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For years scientists believed that the brain was static, unchanging and locked.
But our understanding has changed drastically to the point where we now see the brain as
plastic and constantly changing. But what if I told you that simply thinking could
not only the way your brain works but its physical shape and structure as well?
It turns out this is exactly what happens. From a neuroscientific
standpoint imagining an action and doing it require the same motor and sensory
programs in the brain. For example, if you were to close your eyes and imagine the
letter "B" the primary visual cortex lights up in the same way it does when you
look at the letter on the screen. Take a moment and imagine yourself writing out
your signature with your dominant hand.
Chances are the amount of time it takes you to simply imagine doing it is
similar to how long it actually takes to write it out. Try doing the same thing
with your non dominant hand and it actually takes you longer to write and
imagine.
How is this relevant?
Well because imagination and action are actually integrated and engage the same
neural pathways, practicing one actually influences the other.
One fascinating study took two groups and had them practice piano for two
hours a day.
Except one group was only allowed to use mental practice, they couldn't touch the
piano but would sit in front of it and imagine practicing. The surprising result,
the exact same physical changes took place in the motor cortex of both groups.
And after three days their accuracy in playing was the exact same,
beyond five days the physical practice group did begin to excel faster
but the imagination group, when given the chance to practice physically, was able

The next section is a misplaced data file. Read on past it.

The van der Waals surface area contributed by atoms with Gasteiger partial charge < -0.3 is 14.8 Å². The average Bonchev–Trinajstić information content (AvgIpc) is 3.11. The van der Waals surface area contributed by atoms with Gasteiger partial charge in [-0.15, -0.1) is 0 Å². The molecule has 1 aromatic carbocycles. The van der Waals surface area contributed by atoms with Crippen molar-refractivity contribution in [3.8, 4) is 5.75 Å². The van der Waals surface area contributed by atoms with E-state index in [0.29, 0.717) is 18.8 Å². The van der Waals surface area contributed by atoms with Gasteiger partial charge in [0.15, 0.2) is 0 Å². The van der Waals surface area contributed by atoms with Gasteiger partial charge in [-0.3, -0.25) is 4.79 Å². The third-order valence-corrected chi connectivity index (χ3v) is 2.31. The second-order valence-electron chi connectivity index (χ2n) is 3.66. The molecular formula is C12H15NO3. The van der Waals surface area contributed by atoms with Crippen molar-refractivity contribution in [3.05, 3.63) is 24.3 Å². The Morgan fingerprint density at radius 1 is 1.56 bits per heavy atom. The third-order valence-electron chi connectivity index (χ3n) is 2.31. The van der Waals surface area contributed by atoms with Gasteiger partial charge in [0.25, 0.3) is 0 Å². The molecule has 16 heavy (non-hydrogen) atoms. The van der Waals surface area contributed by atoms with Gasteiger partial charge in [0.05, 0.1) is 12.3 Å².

to catch up to their skill level quickly. Perhaps more incredible is an experiment
which used imagination in an effort to strengthen muscles. Both groups did the
same figure muscle exercises for four weeks
though one group simply did it mentally. Those who actually did the physical
exercise increased their strength by thirty percent while those who imagined
doing it increased their muscle strength by twenty two percent.
This is because the neurons responsible for the movement instruction were still
being used and strengthened, resulting in increased strength when the muscles
actually contracted. So while your thoughts don't have some mystical or
magical power, mental practice is an effective way to prepare for a physical
skill. Each thought actually changes the structure and function of your brain by
affecting the neurons at the microscopic level.
Though as much as we wish you could sit there and become the next Mozart, it won't
happen without a lot of hard physical work, but a little imagination never hurts.
This episode of a AsapSCIENCE is supported by audible.com, the leading provider of
audio books, with over one hundred thousand downloadable titles across all
types of literature. This episode was inspired by the book "The Brain That
Changes Itself" by Norman Doidge. You can download this audiobook or another of
your choice for free at audible.com/asap.
Special thanks to audible for making these videos possible and offering you a
free audio book at audible.com/asap, and subscribe for more weekly
science videos.
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The Scientific Power of Thought

21492 Folder Collection
VoiceTube published on November 6, 2017    Tanya Chiu translated    黃艾瑄 reviewed
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